Hospitals seeking merger immunity

Partnerships: Leaders of two hospitals recovering from failed merger attempts foresee new affiliations that focus on programs.

January 28, 1999|By M. William Salganik | M. William Salganik,SUN STAFF

Two hospitals. Two new presidents. And two examples of how hospital systems are recovering from "merger fever."

Both are Roman Catholic hospitals located near the Beltway. Each is licensed for more than 400 beds, making it among the largest community hospitals in the state. Each made a major, but unsuccessful, push last year to merge with a nearby hospital.

Now the new leaders of both St. Joseph Medical Center and St. Agnes HealthCare see a future without mergers and with fewer acquisitions of related health business. But both predict that hospitals will form more limited affiliations.

James J. Cullen began work at St. Joseph last week, after being named president in October. He had been president and chief executive officer at the Hospital of St. Raphael in New Haven, Conn., a hospital similar in size and services to St. Joseph.

Robert W. Adams was named president and chief executive officer of St. Agnes in August. He was able to begin work immediately, since he was vice president and chief operating officer at the hospital. Before coming to St. Agnes in 1992, he was an administrator at University of Maryland Medical Center and at Baltimore County General Hospital (now Northwest Hospital Center).

Both St. Joseph and St. Agnes have spent the past few years growing from hospitals to more varied health systems. Both hospitals invested in physician practices, and one or both have invested in enterprises ranging from a surgical center to a nursing home to an urgent care facility to a "holistic therapy" center.

Last year, St. Joseph came close to a merger with Greater Baltimore Medical Center, its neighbor in Towson. GBMC ultimately decided to remain independent.

St. Agnes was a finalist as Howard County General Hospital, its neighbor to the south, sought a merger partner. At the end, Howard County joined Johns Hopkins Medicine.

After the hectic system-building, said Adams, "It's time to kind of slow down and stabilize it a little bit."

And Cullen said he wants St. Joseph to pause and consider strategy for six months before moving ahead.

Both expect future partnerships, but arrangements targeted to specific programs rather than full mergers.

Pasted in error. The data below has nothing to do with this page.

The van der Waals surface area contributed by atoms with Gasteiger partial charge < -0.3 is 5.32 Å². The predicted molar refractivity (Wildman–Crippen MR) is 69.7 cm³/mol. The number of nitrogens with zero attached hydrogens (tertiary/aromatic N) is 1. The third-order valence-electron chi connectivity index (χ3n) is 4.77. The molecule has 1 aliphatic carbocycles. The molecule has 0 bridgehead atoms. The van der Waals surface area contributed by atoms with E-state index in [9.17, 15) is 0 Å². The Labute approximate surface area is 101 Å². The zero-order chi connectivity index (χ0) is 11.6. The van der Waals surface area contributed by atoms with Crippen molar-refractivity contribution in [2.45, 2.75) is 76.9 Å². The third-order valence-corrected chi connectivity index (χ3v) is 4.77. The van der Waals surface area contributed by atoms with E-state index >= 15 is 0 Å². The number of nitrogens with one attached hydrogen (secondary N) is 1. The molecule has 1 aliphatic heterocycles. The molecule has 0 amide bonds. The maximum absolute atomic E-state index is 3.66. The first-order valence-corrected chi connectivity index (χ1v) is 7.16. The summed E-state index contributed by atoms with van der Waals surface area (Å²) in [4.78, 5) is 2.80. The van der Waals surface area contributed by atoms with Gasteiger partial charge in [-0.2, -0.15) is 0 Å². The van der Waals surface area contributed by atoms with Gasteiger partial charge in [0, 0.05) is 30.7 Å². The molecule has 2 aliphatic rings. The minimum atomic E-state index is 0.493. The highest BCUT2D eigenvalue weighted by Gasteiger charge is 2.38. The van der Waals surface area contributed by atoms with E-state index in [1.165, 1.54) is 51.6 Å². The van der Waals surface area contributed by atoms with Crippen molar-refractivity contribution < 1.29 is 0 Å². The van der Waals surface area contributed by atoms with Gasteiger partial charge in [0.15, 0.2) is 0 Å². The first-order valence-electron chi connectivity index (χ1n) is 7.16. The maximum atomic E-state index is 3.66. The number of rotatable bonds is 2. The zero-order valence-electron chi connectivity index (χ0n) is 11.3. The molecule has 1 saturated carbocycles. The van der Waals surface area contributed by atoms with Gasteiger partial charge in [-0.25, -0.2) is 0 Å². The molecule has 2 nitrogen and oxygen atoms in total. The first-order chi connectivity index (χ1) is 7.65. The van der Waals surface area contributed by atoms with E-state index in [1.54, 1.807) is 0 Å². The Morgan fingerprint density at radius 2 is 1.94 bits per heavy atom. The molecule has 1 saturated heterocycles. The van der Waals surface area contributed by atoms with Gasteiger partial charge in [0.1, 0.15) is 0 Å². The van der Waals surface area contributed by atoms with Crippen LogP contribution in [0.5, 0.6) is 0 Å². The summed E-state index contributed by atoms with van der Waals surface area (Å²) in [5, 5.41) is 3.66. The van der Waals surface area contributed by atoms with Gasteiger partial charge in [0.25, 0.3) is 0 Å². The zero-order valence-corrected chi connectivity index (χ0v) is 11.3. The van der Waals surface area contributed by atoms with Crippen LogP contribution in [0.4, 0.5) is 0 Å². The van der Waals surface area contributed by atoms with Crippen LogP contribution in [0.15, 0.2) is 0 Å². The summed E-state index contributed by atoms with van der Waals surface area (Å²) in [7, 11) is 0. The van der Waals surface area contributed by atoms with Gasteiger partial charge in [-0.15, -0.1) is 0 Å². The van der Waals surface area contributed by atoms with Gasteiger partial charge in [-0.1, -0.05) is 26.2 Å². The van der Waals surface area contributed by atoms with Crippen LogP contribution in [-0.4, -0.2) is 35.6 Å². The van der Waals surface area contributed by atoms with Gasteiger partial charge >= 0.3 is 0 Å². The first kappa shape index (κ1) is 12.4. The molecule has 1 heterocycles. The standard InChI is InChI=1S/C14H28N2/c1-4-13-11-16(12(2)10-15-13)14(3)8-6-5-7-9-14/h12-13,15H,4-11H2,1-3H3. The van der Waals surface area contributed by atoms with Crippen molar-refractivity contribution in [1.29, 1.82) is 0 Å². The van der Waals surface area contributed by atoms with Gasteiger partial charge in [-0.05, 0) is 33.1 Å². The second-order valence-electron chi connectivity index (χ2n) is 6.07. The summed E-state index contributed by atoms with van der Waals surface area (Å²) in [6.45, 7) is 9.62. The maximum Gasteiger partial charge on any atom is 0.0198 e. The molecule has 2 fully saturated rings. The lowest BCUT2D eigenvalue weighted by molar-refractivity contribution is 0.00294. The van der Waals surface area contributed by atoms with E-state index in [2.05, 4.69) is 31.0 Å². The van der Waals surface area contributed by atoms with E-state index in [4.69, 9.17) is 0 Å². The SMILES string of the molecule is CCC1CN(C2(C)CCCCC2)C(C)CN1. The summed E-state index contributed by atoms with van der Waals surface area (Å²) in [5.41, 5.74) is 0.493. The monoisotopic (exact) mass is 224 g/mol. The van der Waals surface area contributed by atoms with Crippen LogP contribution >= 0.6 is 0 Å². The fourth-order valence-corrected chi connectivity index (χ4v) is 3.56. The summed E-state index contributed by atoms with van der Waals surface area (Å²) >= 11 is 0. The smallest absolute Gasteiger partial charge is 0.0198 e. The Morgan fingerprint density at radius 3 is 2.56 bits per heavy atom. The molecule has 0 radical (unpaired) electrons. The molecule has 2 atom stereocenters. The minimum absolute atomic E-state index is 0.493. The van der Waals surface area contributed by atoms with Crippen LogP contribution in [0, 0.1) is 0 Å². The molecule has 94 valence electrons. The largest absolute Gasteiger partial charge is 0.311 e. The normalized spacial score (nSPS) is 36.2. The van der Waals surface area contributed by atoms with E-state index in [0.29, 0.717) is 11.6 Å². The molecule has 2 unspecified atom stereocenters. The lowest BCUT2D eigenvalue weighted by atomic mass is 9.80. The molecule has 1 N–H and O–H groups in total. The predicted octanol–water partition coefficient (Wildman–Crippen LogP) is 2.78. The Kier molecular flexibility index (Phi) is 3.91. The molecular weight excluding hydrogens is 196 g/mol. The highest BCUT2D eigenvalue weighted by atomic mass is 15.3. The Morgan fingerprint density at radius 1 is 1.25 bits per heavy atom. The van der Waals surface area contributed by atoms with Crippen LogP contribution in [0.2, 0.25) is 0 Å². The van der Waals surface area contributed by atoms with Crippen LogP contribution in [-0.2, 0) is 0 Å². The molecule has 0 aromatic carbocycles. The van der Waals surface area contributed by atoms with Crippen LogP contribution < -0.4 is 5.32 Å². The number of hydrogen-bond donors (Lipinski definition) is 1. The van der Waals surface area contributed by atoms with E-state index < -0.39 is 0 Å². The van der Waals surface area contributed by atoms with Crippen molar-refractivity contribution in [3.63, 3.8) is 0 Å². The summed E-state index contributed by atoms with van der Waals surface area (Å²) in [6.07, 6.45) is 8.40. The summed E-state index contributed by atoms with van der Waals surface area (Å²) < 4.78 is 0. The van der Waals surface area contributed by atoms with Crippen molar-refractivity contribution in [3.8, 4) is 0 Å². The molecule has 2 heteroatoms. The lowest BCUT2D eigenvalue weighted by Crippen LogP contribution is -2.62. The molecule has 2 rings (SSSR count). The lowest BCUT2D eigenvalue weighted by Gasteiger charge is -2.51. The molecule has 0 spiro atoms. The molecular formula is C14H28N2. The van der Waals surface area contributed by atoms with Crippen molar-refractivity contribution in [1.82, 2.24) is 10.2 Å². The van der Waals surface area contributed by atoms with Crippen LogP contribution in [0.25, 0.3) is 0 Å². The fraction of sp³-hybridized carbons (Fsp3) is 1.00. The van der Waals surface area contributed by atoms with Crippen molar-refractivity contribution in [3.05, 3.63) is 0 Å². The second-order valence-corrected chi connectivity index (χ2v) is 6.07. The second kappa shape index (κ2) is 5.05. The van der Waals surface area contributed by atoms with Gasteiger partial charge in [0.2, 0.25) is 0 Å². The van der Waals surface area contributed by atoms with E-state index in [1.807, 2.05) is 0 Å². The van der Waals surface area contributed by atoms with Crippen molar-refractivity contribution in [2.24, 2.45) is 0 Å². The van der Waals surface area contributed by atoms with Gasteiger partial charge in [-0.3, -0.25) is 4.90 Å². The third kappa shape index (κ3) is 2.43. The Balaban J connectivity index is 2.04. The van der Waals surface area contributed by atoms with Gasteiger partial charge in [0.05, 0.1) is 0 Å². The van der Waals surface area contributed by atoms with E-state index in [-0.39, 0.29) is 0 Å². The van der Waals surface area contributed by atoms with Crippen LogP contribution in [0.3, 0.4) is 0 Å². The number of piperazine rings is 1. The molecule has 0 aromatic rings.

For example, Adams said, St. Agnes recently sold a half-interest in its Ellicott City ambulatory surgical center to HealthSouth, a national, for-profit operator of outpatient facilities. St. Joseph has gone into partnership with physician groups for an urgent care center and a magnetic resonance imaging facility.

"I don't think you'll see St. Agnes outright merge with anyone," he said, "but we'll selectively partner with other hospitals and with nonhospital providers."

While in Connecticut, Cullen said, he had seen a rush to merge, but "the bloom is starting to fall off that rose."

Part of the rush to merge came from a fear that health maintenance organizations would only contract with large systems, he said, but demands for patient choice have limited exclusive contracts between HMOs and large hospital systems.

"I don't think you have to merge to collaborate," he said. "From an institutional point of view, we'll have a number of discussions that will focus on programs -- how we can embellish ours or help embellish theirs."

Adams said St. Agnes does not regret its varied acquisitions, but has learned that "each part of health care requires different expertise."

The hospital, for example, created an off-campus wound treatment center, then learned it would get lower reimbursements from Medicare, and moved the center to the hospital -- after losing $300,000 in a year.

"We've learned some hard lessons," he said, and the hospital is hoping that partnerships with experienced operators such as HealthSouth will provide management expertise for nonhospital enterprises.

Both also see the role of suburban community hospitals to continue to expand to include more complex forms of care.

"The technology has become more accessible," Cullen said, making it possible for many hospitals to offer services that used to be limited to large university-affiliated hospitals.

Pub Date: 1/28/99

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